Feline Chlamydia ELISA Kit (Psittaci/Trachomatis)

Full Name: Feline Chlamydia ELISA Kit (Psittaci/Trachomatis)
Reactivity: Feline
Sample Type: Serum, Plasma
Sensitivity:  Qualitative


In majority of cases, chlamydia infections in feline can often result in either mouth or eye infections. This type of infection is treated similarly in both cats and humans. The signs are similar as well, including the presence of pus or discharge from the urethra, genitalia and eyes. In addition to that, there will also be swelling and a fever. To treat this type of infection cats need antibiotics for about 10 days to allow the organism time to clear out of their system.

Chlamydia are known to be able to form a long-term associations with the host cells. Vaccinated or chlamydia antigen infected cats have the ability to generate antibodies that are directed against these Chlamydia antigens. Cats that are infected with this Chlamydia but vaccinated against it can still generate antibodies. The species within “C. trachomatis” that is associated with the disease in cats is classified as “C. felis”.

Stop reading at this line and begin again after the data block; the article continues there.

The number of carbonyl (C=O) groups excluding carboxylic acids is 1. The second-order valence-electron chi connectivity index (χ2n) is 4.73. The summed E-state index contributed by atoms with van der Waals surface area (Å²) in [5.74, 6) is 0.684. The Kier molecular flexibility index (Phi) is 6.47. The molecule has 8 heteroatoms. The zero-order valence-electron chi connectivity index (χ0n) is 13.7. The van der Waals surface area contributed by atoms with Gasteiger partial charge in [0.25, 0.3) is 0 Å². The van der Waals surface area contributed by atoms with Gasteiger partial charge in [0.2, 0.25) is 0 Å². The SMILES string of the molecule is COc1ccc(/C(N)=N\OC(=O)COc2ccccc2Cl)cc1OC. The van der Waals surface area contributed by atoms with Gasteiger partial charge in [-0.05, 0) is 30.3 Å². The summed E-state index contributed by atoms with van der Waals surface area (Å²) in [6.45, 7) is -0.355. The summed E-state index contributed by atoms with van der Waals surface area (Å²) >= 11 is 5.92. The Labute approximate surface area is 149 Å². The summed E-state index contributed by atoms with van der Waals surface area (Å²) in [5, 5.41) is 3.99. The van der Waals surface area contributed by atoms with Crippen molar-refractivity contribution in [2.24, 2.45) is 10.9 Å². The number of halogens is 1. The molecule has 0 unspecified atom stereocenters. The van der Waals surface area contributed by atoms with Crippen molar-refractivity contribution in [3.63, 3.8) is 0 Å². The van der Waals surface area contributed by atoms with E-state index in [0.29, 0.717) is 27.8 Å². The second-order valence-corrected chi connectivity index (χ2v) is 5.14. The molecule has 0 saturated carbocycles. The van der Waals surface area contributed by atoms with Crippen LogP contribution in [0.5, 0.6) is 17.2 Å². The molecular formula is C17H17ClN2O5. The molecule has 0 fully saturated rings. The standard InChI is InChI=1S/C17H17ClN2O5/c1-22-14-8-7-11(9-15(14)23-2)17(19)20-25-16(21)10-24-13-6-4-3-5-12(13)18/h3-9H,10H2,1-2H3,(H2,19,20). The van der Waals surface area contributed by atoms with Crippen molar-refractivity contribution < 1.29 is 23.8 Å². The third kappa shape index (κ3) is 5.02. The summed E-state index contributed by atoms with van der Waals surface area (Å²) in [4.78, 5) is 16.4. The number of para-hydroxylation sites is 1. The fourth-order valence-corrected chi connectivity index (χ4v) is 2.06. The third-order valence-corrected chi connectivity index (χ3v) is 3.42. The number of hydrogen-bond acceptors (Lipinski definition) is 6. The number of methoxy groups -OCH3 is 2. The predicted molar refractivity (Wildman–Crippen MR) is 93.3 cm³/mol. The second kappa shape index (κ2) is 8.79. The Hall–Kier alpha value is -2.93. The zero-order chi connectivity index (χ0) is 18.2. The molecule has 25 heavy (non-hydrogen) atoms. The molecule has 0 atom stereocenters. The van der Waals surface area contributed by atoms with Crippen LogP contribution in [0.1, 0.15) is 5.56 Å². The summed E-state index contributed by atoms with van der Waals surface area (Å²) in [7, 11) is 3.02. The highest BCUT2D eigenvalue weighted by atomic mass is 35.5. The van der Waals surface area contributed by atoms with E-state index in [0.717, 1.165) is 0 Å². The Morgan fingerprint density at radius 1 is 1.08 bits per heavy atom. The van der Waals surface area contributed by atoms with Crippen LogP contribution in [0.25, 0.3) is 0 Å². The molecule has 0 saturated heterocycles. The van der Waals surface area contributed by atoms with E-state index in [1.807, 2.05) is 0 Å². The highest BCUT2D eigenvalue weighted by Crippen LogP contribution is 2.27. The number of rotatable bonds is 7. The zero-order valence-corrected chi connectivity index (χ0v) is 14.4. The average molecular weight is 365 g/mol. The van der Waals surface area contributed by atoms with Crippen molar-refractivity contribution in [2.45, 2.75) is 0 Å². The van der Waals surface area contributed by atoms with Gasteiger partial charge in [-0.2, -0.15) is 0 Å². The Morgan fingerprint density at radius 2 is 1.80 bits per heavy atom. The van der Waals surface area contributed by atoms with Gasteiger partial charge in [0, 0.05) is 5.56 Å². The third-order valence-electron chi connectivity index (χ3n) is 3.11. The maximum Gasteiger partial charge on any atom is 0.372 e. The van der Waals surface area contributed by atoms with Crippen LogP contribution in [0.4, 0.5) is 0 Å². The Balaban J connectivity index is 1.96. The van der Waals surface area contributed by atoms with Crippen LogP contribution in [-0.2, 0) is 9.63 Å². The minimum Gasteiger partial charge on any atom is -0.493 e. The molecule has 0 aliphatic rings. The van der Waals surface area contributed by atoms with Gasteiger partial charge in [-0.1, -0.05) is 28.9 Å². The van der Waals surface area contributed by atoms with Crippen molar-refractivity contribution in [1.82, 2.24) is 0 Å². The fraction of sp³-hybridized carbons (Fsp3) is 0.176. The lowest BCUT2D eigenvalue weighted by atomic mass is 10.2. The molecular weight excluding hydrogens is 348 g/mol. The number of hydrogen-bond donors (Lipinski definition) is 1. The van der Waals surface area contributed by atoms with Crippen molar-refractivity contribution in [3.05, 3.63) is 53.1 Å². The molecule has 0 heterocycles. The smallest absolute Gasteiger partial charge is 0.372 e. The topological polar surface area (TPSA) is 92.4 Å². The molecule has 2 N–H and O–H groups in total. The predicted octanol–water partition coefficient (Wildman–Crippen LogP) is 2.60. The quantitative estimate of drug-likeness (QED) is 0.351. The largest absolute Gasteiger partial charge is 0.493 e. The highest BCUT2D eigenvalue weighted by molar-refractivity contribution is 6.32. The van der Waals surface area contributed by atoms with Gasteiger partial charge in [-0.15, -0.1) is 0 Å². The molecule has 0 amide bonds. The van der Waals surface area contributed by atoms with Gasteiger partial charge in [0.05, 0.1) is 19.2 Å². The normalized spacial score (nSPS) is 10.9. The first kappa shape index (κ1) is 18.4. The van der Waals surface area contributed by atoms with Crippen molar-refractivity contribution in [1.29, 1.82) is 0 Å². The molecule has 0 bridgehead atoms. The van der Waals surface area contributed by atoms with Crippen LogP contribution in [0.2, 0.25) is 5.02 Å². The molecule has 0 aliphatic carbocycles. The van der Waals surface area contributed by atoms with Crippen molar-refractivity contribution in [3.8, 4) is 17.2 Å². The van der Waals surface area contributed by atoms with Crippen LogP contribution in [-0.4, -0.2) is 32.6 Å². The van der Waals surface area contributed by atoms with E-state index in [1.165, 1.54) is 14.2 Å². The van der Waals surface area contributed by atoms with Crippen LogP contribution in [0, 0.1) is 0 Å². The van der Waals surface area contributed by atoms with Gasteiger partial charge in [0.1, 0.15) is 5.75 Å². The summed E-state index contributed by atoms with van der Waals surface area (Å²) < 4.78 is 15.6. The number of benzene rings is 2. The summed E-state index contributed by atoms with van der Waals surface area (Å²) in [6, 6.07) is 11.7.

Feline chlamydia ELISA kit is a method for analysing antibodies against chlamydia (psittaci/trachomatis)(cats) using serum or plasma samples.


All reagents supplied need to be stored at 2 °C – 8 °C, unopened reagents will retain reactivity until expiration date. Do not use reagents beyond this date.

  • Coated Microtiter Strips.
  • ELISA Buffer.
  • Negative Control.
  • Weak Positive Control.
  • Strip Holder.
  • HRPO Conjugated.
  • Wash Solution (200x Concentrated).
  • Substrate Buffer A.
  • Substrate Buffer B.
  • Plastic Cover Seal.
  • Stop Solution.


The standard range of antibodies against chlamydia (psittaci/trachomatis) using this feline chlamydia ELISA kit is qualitative and quantitative. Please contact us for the protocol insert for more details.


– OD of the weak positive control must be higher than 0.800.
– Sample is considered positive when the measured extinction is higher than 1.6 times the OD of the negative control.


  1. Evaluation of a monoclonal antibody based ELISA for detection of feline Chlamydia psittaci. Vet Rec. (1986) 119 (17): 418-20. Wills J.M., et al.
  2. Purification and partial characterization of the major outer membrane protein of Chlamydia trachomatis. Infect Immun. (1981) 31 (3): 1161-76. Caldwell H.D., et al.
  3. Monoclonal antibody to a major outer membrane protein of feline Chlamydia psittaci: antibody specificity and anti-idiotype antibody production. Vet Microbiol. (1994) 42 (1): 1-13. Ts’ao Y.C. and Magee W.E.
  4. Plasmid diversity within the genus Chlamydia. J Gen Microbiol. (1989) 135 (5): 1145-51. Lusher M., et al.
  5. Antigenic diversity of Chlamydia psittaci of mammalian origin determined by microimmunofluorescence. Infect Immun. (1985) 50 (3): 905-10. Perez-Martinez J.A. and Storz J.


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